Caf medical official praises the PSL's bio-bubble plan that saw 2019-20 season completed
The bio-bubble that allowed the Premier Soccer League (PSL) to complete its 2019-20 season has received high praise from a Confederation of African Football (Caf) medical official.
Caf medical committee member Dr Yacine Zerguini heaped praise on the PSL for successfully implementing a biologically safe environment (BSE) to complete the season‚ where Mamelodi Sundowns pipped Kaizer Chiefs to the title on the final day on September 5.
After attaining “La Decima” of 10 PSL championships‚ Downs then wrapped up a treble – having won the Telkom Knockout in December – by beating Bloemfeontein Celtic 1-0 in the Nedbank Cup final on September 5.
Such historical statistics would have been confined to oblivion had the PSL – in an at times painful process that had to be supervised by the SA Football Association (Safa)‚ for the most part‚ though not always‚ putting aside the often bitter politics between the two – not managed to formulate the BSE plan.
Zerguini‚ chairman of Fifa’s Medical Centre of Excellence in Algiers in his native Algeria‚ said Caf had taken notice of South Africa’s success story‚ where the 16 Premier Division and 16 GladAfrica Championship (First Division) teams completed the season in the Gauteng BSE.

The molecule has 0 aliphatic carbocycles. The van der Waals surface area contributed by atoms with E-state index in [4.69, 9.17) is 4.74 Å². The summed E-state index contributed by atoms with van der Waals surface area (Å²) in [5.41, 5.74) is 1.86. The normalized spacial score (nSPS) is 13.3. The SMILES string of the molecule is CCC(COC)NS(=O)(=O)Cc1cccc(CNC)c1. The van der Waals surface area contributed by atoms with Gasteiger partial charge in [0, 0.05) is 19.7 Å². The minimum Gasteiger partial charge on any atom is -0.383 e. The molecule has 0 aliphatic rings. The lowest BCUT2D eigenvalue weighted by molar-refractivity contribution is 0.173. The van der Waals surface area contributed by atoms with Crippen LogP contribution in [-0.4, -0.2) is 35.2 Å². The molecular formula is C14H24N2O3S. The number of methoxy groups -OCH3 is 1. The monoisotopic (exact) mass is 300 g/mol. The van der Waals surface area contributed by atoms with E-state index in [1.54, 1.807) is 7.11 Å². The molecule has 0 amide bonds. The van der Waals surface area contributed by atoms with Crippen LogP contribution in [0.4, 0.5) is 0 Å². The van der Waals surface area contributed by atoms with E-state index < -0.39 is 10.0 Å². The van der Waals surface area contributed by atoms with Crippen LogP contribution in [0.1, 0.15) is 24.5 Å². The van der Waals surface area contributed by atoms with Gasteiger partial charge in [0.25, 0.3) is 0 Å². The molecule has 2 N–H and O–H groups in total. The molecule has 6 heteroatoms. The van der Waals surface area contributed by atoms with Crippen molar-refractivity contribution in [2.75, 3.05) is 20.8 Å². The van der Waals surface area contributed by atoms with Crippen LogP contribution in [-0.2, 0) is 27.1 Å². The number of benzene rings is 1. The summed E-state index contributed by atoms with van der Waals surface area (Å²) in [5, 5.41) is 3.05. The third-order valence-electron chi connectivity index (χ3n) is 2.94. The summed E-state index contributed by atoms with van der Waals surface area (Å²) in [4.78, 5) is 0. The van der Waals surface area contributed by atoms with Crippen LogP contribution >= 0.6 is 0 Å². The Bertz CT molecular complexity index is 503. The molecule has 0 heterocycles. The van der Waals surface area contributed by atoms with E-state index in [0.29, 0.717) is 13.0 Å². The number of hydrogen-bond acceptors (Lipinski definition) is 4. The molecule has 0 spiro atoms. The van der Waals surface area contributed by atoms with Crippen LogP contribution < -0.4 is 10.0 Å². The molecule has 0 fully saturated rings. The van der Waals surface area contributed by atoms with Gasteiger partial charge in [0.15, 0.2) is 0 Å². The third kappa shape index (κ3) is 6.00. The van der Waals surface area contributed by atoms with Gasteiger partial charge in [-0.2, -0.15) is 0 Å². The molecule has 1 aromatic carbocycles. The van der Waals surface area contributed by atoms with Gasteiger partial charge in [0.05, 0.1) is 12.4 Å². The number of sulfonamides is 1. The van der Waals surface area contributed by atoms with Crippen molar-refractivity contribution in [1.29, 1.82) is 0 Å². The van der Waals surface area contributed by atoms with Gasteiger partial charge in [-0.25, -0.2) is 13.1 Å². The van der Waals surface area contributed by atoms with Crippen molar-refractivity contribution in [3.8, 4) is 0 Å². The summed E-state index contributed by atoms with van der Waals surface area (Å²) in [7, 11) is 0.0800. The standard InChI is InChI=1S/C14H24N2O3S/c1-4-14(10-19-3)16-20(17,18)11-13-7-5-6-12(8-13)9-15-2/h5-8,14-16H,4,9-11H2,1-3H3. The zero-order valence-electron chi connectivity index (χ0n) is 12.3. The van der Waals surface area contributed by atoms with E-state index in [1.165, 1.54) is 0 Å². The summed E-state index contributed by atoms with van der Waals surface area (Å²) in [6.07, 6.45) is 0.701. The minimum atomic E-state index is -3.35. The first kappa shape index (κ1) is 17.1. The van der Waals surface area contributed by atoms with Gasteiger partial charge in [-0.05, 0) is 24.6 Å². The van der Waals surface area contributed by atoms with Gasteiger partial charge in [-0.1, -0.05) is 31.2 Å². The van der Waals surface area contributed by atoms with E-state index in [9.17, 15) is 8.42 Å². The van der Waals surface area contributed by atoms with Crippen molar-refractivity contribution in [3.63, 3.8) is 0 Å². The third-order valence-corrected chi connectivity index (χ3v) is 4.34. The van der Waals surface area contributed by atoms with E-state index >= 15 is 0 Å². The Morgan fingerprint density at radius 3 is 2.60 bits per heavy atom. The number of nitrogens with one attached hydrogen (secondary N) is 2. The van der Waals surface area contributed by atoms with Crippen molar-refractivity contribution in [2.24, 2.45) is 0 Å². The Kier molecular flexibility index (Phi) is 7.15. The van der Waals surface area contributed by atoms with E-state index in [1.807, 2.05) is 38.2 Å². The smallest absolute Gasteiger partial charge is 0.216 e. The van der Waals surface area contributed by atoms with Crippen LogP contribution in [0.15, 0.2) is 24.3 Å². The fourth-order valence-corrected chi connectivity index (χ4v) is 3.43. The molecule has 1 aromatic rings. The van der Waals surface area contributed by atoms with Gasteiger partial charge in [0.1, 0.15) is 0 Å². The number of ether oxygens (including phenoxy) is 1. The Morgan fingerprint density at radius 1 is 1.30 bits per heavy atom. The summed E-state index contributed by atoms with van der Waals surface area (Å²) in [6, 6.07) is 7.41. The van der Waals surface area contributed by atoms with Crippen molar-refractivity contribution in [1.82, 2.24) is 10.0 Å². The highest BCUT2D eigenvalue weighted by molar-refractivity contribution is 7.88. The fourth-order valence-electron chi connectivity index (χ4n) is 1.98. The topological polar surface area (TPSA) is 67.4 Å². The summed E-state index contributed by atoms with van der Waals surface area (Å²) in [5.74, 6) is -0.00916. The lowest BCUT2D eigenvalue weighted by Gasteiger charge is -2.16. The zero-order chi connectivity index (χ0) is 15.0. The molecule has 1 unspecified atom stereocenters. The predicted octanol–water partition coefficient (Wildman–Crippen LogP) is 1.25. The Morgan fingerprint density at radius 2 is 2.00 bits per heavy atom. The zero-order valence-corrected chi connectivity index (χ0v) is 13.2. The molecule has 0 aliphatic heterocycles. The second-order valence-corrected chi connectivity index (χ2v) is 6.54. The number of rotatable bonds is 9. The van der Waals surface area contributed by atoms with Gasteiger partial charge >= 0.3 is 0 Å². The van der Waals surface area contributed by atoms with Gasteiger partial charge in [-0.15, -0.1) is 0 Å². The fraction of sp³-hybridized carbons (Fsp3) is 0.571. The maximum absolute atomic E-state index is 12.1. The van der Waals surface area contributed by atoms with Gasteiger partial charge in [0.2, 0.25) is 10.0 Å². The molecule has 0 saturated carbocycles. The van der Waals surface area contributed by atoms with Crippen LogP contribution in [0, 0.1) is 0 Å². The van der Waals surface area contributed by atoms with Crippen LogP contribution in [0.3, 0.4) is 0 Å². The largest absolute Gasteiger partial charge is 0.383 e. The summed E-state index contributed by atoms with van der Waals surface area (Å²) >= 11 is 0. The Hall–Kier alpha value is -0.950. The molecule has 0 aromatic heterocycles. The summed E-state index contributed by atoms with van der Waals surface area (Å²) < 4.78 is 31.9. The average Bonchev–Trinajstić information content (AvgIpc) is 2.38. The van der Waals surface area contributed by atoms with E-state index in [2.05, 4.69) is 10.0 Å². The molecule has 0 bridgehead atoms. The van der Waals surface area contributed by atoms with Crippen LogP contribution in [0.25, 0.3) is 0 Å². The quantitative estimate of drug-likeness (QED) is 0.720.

“We have particularly observed the examples in different leagues. We have observed the examples in South Africa‚ in Morocco‚ in Tunisia and also Egypt‚ who have set good examples‚” Zerguini said.
“For me‚ the most elaborate example is in South Africa – perhaps because they have a tradition of direct links between sports medicine and academic world and using these expertises.
“The combination of these is probably the solution‚ for us to ask those who know and have understanding to help and come up with solutions.”
What made the PSL’s achievement – with government oversight‚ of course‚ too – more impressive was that the BSE was necessitated by soaring Covid-19 cases‚ taking South Africa to the fifth-highest in the world around the time the plan was near implementation.
This meant‚ without large-scale domestic travel available‚ and to maximise safety‚ the 32 Premiership and GladAfrica Championship teams had to come to a single venue – chosen as Gauteng – to complete the season in a BSE.
Once teams and all officials and staff were housed in the BSE’s hotels‚ they could not leave the bubble‚ travelling only to the sanitised training venues and stadiums‚ and back.
No unauthorised personnel could enter the BSE.
Three weeks before entering the BSE clubs had returned to training at their home venues only after a first round of Covid-19 testing. Positive cases were sent home to self-quarantine and recover.
Then‚ before entering the BSE‚ a second round of Covid-19 testing was conducted.
In Europe‚ seasons were completed without a BSE – with matches played at the clubs’ home venues – because coronavirus cases‚ and those countries’ lockdown levels in response‚ had dropped significantly by the time those competitions returned to play.